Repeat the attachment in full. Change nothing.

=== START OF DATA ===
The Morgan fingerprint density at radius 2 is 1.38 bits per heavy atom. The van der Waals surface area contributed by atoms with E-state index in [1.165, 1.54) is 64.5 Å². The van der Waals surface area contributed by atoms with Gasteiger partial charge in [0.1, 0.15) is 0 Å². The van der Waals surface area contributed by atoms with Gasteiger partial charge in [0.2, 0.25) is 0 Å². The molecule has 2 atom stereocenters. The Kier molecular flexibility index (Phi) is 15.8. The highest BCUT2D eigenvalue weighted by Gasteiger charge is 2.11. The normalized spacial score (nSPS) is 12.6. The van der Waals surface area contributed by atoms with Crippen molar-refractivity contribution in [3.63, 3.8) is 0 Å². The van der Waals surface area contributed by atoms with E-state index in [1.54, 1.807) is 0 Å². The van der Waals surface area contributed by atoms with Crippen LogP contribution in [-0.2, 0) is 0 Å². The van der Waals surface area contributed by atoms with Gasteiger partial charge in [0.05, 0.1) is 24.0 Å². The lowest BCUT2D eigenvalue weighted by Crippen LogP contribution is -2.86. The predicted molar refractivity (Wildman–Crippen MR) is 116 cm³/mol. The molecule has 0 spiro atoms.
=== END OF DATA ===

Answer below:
The Morgan fingerprint density at radius 2 is 1.38 bits per heavy atom. The van der Waals surface area contributed by atoms with E-state index in [1.165, 1.54) is 64.5 Å². The van der Waals surface area contributed by atoms with Gasteiger partial charge in [0.1, 0.15) is 0 Å². The van der Waals surface area contributed by atoms with Gasteiger partial charge in [0.2, 0.25) is 0 Å². The molecule has 2 atom stereocenters. The Kier molecular flexibility index (Phi) is 15.8. The highest BCUT2D eigenvalue weighted by Gasteiger charge is 2.11. The normalized spacial score (nSPS) is 12.6. The van der Waals surface area contributed by atoms with Crippen molar-refractivity contribution in [3.63, 3.8) is 0 Å². The van der Waals surface area contributed by atoms with E-state index in [1.54, 1.807) is 0 Å². The van der Waals surface area contributed by atoms with Crippen LogP contribution in [-0.2, 0) is 0 Å². The van der Waals surface area contributed by atoms with Gasteiger partial charge in [0.05, 0.1) is 24.0 Å². The lowest BCUT2D eigenvalue weighted by Crippen LogP contribution is -2.86. The predicted molar refractivity (Wildman–Crippen MR) is 116 cm³/mol. The molecule has 0 spiro atoms.